The second part of this magical formula is that mainstay of good technique in most every sport- follow-through! A cocked wrist + strong and exaggerated followthrough = tight spin.
The keys to proper followthrough are exaggeration and keeping it up for longer than seems necessary. Power through the putting motion, and continue to move your hand toward the target without showing down, even after the disc leaves your hand. Stretch your hand toward the target until it can go no further, with fingers outstretched, even holding that pose for a beat.
Exaggerated followthrough ensures two things:
You won’t subconsciously add rotation movement at the end in an attempt to add extra spin
You WILL power through your putt rather than letting up just before or upon release
No more inside-the-circle airballs? Yes, please!
The first of these is important in terms of keeping the disc on the line, and the second is the key to converting the potential of that cocked wrist into all the spin your putt will need. The quicker you go from a fully cocked wrist to fingers outstretched toward the basket, the more spin you’ll get.
If you want a great example of both straight line discipline and exaggerated followthrough, check out Paul McBeth clips on YouTube. Jomez has plenty of good slo-mo (or SloMez, as they call it), and this several years-old clip shows three minutes of off-season practice. Watch for the straight line and the followthrough.
Practice reps focusing on going from cocked wrist to exaggerated followthrough will strengthen the involved muscles for use in this specific manner. If it seems like you can’t get much power on putts using this technique at first, put in the reps. You’ll see progress.
Focus on balance. Keep your entire body’s movement on that straight line–not just arm and disc. If you feel yourself pulling or falling to one side, it will affect the putt.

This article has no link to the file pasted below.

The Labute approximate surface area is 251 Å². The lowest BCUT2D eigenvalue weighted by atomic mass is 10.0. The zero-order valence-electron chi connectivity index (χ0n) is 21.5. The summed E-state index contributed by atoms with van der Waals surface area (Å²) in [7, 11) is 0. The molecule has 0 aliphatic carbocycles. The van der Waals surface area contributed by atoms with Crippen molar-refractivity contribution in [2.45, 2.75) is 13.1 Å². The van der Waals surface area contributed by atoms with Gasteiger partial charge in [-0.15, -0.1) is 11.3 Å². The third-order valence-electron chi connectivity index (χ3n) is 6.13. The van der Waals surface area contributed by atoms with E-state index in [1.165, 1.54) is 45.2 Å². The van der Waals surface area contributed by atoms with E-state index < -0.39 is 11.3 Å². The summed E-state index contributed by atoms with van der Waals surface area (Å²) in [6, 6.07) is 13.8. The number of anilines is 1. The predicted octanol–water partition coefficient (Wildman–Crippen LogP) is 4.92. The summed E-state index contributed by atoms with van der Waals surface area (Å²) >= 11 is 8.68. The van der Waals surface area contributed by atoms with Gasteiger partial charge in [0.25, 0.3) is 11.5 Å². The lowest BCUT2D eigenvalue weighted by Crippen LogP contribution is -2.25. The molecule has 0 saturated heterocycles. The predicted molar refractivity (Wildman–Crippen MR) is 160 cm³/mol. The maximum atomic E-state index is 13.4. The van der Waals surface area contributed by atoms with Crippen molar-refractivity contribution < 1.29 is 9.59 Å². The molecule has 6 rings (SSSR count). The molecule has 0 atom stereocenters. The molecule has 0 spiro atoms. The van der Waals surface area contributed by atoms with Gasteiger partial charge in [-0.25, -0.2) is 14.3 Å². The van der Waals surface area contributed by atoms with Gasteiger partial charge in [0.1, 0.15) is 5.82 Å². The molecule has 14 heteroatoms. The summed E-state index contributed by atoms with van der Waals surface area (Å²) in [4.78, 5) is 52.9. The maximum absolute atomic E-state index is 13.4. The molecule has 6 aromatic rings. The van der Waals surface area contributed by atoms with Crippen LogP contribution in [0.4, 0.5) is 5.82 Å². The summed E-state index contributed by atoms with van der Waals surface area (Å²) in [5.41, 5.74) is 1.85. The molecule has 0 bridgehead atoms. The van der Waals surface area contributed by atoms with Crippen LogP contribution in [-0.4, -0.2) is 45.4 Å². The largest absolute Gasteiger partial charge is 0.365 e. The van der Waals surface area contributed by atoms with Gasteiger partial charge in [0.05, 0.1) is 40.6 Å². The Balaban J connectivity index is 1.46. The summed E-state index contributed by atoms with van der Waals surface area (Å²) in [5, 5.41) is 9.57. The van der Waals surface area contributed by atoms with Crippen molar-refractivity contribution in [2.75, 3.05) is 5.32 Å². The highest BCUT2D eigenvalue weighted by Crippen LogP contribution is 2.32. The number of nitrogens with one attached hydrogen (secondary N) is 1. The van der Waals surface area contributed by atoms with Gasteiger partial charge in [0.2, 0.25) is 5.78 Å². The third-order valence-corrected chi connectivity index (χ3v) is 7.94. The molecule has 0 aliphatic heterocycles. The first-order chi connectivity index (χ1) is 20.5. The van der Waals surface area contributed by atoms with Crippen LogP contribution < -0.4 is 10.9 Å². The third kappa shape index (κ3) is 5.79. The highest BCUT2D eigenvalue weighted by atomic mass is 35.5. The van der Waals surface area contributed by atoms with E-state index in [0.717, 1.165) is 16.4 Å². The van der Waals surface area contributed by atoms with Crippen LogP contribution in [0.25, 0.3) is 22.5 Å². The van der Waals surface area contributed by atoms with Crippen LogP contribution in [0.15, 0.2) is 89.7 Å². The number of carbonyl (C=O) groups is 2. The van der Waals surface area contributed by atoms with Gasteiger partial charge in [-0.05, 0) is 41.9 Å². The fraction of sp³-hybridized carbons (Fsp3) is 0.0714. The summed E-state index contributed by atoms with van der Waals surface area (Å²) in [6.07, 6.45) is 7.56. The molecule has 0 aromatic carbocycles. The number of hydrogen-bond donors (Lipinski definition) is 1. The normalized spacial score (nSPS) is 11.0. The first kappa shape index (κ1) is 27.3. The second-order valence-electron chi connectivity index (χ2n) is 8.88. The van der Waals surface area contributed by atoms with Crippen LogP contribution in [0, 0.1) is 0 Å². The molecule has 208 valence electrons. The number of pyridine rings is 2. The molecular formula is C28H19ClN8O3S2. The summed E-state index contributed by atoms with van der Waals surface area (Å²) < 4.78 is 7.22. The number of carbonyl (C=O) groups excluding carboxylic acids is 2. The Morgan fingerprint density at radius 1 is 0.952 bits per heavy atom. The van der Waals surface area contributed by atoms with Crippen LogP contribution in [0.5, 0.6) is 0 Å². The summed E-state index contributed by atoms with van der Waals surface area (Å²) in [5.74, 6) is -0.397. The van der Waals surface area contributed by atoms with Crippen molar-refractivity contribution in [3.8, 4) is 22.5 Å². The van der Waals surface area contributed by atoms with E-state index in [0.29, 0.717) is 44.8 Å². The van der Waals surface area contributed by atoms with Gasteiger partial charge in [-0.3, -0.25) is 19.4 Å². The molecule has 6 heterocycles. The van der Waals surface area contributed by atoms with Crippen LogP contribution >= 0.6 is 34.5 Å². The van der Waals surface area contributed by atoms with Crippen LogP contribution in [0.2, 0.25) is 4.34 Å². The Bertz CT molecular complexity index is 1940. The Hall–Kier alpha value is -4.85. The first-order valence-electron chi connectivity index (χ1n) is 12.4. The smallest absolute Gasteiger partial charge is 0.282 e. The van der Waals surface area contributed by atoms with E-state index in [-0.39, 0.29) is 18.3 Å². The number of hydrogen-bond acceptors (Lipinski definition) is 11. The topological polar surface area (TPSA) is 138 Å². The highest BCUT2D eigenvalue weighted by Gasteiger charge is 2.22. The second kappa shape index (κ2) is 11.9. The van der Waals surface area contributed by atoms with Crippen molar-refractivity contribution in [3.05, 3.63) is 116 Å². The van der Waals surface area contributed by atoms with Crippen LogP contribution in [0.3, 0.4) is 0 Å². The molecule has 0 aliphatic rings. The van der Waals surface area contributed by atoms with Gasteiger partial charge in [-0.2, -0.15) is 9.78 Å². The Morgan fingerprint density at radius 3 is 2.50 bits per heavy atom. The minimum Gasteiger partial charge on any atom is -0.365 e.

I shared a key component to accurate and consistent putting in a recent post. The title of the post, The Straight Line on Disc Golf Putting, Part 1, provides a pretty big hint to the nature of the tip. It also indicates that I intended to add at least one more complimentary post, and I do. But comments on social media convinced me to write this one first.
Part of the post was an explanation of why the ‘straight line’ approach to disc golf putting works regardless of a player’s preferred putting style. Push putt, spin putt, pitch putt, I wrote- it doesn’t matter. I also included a very brief explanation of those terms for readers unfamiliar with them, and those definitions became the focus of most of the feedback I received.
I decided to dig a little deeper into what others have said and written about pitch, spin, and push as descriptors used to explain putting techniques in disc golf. One thing became clear (or, rather, unclear): because there is no ultimate authority on disc golf terminology they mean different things to different people. Rather than cite a variety of conflicting explanations, I’ve decided to simply explain what they mean to me, and why.
Before I go into each of the three terms, I’ll start by listing three key points:
Each player’s standard putting technique is unique to that player.